GPs' remuneration under the spotlight


1st December 2018

Money Matters


By David Owens

A RECENT survey has revealed that the majority of GP partners earn less per clinical session than locums earn at the same practices.

The results come from a recent survey undertaken by GPonline that also showed one in seven partners earn less than non-partner doctors.

Thousands of partners across the UK now work in what are being referred to as zombie practices. The term zombie practice derives from what is more commonly known as a zombie company which is a company that is able to continue to stay open but without making any profits. Partners working for these zombie practices often take the view that there is a large amount of risk and responsibility in running a practice which is not matched by the financial rewards.

The results of the poll showed that:

* Out of the 400 partners, 52 per cent said they earn less per clinical session than locums at their practice

* 15 per cent earn less than salaried GPs at their practice

* 82 per cent would back the move of guaranteed minimum income for GP partners.

The idea that there should be a guaranteed minimum income for GP partners has been accepted in Scotland with the introduction of a minimum income per partner of just over £80,000, which will be implemented in April 2019. However, there has been no discussion as to whether this is an option for England yet.

Two-thirds of partners have agreed that salaried and locum GP pay should be capped at an amount that is below that of any the partners' income in the practice. However, this is not supported by the GPC chair, Dr Richard Vautrey, who said: "Doctors who want a guaranteed income figure should consider a salaried role. To have this guarantee is not what it means to be in a partnership. You need to recognise that it has a degree of responsibility and risk and there is a potential for variable payment, as with any other business."

However, it does still need to be recognised that the income for partners recorded in 2016-17 was 22 per cent lower than the income recorded ten years previously in 2005-6.

Dr Nigel Watson, a senior GP said earlier this year that the risks of partnerships currently outweigh the reward. This has impacted the number of people choosing to go into partnerships with the number of partners dropping 10 per cent since September 2015.

Interestingly, the NHS has launched a complete review of all data linked to GP pensions after they identified discrepancies between contributions and pensionable earning dating back more than a decade. However, the letter that was sent out from the BMA to GPs said it was unclear at the moment what the issues specifically were.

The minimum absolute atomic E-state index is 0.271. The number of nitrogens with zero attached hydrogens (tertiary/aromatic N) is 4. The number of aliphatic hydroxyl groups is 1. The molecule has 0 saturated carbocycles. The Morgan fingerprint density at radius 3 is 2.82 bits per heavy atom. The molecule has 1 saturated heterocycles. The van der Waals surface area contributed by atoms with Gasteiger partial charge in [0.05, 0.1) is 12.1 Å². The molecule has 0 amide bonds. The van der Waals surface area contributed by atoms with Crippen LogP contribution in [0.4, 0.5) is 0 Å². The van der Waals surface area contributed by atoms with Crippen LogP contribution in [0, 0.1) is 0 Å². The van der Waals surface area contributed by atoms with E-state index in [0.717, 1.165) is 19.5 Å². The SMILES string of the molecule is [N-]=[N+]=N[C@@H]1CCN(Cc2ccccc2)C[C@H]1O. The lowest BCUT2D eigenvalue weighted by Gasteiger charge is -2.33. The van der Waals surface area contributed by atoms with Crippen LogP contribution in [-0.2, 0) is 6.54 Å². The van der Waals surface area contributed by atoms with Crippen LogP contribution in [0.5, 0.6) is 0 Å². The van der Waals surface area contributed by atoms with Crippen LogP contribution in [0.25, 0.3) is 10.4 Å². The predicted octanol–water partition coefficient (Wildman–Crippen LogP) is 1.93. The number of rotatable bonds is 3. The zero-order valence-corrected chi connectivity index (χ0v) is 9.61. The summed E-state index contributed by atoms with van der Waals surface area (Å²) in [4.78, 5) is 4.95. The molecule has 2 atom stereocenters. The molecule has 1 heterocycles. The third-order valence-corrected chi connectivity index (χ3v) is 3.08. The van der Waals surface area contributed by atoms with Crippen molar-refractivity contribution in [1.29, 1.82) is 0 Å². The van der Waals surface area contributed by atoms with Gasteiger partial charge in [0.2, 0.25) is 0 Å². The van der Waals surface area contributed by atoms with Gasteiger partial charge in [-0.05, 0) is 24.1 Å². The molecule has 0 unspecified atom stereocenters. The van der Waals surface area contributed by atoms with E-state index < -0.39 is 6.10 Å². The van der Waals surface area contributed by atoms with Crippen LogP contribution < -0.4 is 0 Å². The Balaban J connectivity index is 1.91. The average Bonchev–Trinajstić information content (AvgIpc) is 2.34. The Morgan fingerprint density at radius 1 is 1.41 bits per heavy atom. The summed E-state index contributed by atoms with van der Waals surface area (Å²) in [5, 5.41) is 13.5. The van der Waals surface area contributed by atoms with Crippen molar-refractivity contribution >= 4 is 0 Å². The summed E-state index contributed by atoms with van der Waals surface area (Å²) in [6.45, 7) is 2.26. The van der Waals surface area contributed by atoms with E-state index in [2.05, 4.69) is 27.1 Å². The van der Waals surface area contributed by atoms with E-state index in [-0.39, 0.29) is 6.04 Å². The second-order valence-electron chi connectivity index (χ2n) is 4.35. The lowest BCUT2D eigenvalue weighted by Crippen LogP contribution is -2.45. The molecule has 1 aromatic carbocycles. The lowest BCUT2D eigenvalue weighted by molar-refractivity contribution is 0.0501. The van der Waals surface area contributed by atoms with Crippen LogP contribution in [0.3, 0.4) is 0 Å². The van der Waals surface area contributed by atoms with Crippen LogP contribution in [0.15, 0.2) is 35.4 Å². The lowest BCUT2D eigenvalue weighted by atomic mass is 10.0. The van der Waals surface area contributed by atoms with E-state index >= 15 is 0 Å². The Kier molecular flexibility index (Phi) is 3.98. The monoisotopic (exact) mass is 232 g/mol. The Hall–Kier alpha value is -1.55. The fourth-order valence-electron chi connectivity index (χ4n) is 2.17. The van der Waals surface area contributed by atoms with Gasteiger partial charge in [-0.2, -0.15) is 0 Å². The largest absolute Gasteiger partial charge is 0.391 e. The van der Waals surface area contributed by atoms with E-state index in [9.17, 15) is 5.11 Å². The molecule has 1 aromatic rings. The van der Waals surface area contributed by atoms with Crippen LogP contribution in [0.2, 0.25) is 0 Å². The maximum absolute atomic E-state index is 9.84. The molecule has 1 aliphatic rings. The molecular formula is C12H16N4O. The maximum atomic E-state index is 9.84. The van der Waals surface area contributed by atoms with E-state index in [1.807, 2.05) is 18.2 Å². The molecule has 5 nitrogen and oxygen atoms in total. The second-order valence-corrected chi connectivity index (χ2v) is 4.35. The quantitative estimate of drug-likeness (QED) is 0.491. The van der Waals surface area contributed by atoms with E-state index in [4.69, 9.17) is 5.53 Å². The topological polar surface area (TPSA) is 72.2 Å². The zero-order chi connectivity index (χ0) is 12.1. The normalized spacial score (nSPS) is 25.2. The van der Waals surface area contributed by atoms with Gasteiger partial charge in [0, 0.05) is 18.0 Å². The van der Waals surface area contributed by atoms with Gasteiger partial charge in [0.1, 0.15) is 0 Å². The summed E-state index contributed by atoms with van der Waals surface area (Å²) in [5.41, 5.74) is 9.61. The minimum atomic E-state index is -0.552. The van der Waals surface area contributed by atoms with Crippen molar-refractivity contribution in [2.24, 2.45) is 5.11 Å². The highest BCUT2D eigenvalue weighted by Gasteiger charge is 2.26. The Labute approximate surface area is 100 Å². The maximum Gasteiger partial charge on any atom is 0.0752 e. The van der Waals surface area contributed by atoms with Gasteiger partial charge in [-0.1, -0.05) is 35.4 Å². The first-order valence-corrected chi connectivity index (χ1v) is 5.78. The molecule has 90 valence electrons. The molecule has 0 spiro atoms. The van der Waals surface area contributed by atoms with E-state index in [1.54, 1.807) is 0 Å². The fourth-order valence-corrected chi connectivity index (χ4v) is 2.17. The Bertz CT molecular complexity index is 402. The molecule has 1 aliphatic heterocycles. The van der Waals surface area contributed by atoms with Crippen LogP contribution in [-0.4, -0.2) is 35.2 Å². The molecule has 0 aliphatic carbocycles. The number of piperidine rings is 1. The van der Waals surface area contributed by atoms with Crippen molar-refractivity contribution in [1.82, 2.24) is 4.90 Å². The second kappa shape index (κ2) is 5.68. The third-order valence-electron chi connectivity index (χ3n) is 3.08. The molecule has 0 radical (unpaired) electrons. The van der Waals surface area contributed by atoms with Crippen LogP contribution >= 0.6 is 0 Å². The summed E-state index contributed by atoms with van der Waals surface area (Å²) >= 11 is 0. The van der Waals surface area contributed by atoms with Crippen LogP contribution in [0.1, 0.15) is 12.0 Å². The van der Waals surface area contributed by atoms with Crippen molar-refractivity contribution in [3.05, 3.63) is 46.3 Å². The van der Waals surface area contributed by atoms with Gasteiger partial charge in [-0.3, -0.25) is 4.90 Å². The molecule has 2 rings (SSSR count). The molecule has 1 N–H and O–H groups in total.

NHS England said in the letter that was sent to GPs: 'As part of NHS England's quality assurance of the pensions scheme records, a small sample review has been carried out which has shown discrepancies between some of the pensionable earnings and contributions data which has been provided to NHS Business Services Authority (NHS BSA). We would like to assure you that your pensions entitlement is safe. Our priority is to ensure that where there are any discrepancies, they are identified and resolved as quickly as possible'.

NHS England have also stated that as the review will take time, they are prioritising the records of GPs who are nearing retirement (age 56 or over), GPs who have recently retired and GPs who have died in service.

Private pension provider Capita has been responsible for the administration of GP pension contributions since 2015 under the Primary Cadre Services England (PCSE) contract.

The NHS spokesperson states that: 'An independent expert has been appointed who is working with NHS England, Capita and the NHS BSA to look at the detail of these discrepancies and tackling them. If the review does show any discrepancy in a GP's data then the NHS will give advice on what to do next'.

Dr Richard Vautrey, BMA GP committee chair said GPs will 'understandably be very concerned to learn that they may have been affected by this administration error. While the announcement of a review and the commitment to ensure every GP gets their correct pension payment is welcome, we will continue to press the NHS England to urgently access the nature of the problem, and communicate promptly to those impacted'.

It has been advised that GPs check their pension records now instead of waiting until retirement to ensure they receive the correct pension when they retire.

If you are looking for advice in a particular area, get in touch with David Owens at Hawsons on 01604 645600 or by e mail at